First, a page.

“Autonomous cars will be here in 2 years” has been a standard sentence from the industry for the past 5 years or so. Now there is good reason to expect autonomous ride-hailing services to hit our roads within 3 years. So, what has happened in the last year in the world of autonomy to give this confidence boost?
Well, a few things actually. Breaking the previous year down into the most significant advancements: COVID-19 has kick-started the next phase of autonomous testing, technology maturity continues to more than double year on year, sensor prices are coming down and performance is increasing, and there are genuine autonomous services available, just in very limited conditions. To mark Autonomous Vehicle Day, observed on May 31, this article examines progress in more detail.
The impact of COVID-19
The COVID-19 pandemic has undoubtedly had a devastating impact on the world over the past year or so. However, opportunity can often be found in the face of adversity, and this was the case for autonomy. At the beginning of the pandemic, the companies that had been testing autonomous services with safety/backup drivers behind the wheel (Waymo, Cruise, Baidu, Pony, etc.) were forced to cease testing.
There was concern about the social contact between the riders and the safety drivers being a factor in spreading the pandemic. Here is where the opportunity was presented; it seemed that the safest way to continue testing was without the safety driver behind the wheel. In July 2020, AutoX became the first MaaS company1 to gain a driverless testing license, a world-first which allowed them to operate driverless vehicles in California. The new license type allowed them to operate a fully autonomous service in San Jose, limited to roads with a posted speed limit of 45mph or less.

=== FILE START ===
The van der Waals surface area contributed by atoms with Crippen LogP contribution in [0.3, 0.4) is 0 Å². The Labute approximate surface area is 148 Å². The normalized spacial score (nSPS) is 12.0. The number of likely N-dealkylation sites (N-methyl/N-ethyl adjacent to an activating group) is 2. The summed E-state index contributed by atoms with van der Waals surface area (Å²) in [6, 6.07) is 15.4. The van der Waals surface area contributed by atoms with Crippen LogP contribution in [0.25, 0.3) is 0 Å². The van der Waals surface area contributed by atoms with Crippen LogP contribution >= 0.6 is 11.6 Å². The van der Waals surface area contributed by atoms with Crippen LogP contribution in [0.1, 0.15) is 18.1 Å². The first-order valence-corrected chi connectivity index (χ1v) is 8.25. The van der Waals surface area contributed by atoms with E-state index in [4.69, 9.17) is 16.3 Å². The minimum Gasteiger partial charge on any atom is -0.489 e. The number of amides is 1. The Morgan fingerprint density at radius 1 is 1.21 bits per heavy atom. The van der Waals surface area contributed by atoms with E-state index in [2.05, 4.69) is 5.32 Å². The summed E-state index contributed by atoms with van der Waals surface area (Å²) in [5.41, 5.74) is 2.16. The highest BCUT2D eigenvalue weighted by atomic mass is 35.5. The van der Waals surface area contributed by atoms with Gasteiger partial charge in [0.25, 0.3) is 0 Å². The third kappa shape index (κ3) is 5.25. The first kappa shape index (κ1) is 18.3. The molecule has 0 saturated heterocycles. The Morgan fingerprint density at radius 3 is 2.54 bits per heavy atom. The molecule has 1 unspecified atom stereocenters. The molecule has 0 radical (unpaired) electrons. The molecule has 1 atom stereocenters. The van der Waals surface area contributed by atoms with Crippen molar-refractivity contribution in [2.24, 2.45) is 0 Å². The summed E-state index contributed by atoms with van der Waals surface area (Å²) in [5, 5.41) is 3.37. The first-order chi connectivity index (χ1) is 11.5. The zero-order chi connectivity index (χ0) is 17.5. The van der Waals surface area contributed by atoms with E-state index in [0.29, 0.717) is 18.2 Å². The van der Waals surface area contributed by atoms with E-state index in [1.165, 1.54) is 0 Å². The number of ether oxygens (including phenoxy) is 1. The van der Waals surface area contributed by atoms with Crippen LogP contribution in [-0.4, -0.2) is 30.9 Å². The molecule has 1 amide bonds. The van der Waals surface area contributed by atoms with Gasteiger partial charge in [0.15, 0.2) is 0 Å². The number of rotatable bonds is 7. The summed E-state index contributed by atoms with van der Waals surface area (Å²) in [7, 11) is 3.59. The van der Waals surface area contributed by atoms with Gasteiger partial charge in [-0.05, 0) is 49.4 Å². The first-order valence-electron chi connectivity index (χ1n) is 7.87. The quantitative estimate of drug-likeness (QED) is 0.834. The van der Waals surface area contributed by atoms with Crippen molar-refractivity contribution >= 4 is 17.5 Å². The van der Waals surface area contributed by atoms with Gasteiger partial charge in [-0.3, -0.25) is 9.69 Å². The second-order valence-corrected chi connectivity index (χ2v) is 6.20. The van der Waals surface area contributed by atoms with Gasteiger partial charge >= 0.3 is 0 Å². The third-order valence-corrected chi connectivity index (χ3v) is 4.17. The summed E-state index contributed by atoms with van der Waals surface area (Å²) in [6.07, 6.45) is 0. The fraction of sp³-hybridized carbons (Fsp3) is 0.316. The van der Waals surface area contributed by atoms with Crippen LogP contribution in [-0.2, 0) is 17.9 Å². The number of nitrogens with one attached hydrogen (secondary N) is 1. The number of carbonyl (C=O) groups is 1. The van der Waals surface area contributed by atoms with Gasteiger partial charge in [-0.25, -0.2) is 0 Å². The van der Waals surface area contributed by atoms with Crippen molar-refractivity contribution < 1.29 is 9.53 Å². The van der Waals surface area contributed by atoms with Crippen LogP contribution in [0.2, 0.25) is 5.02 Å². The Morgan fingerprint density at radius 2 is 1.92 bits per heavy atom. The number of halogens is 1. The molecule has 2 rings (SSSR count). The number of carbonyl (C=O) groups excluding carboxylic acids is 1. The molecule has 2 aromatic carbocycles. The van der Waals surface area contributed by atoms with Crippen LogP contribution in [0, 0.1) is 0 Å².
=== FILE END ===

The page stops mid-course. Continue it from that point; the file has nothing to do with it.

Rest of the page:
Following that, another six companies have been granted similar licenses in California and others have gained similar licenses for parts of China. COVID-19 may have been the catalyst needed to transition from safety-driver-based testing to fully autonomous testing. This is not to say that the industry was not ready for the transition, but the pandemic definitely put pressure on the governing bodies to progress to the next step.
MaaS operators have been testing their autonomous solutions in California since 2015, and since then they have been publishing reports about the performance of their systems. The most important outcome from this data is the miles per disengagement metric, which describes the average distance an autonomous vehicle can travel without human intervention. IDTechEx‘s analysis of this data shows exponential growth in the miles per disengagement, with the figure more than doubling each year.
By extrapolating this growth IDTechEx predicts that within 3 years autonomous vehicles will be performing more safely than the average American driver. IDTechEx even went one step further and found that within 25 years autonomous vehicles will be able to travel the same annual distance as the entire US fleet without a single disengagement. There are still obstacles to overcome, such as testing in more urbanized areas and the establishment of cost-effective sensor suites. Waymo and Cruise have recently gained permission to test in the urban centers of San Francisco which will help with the former.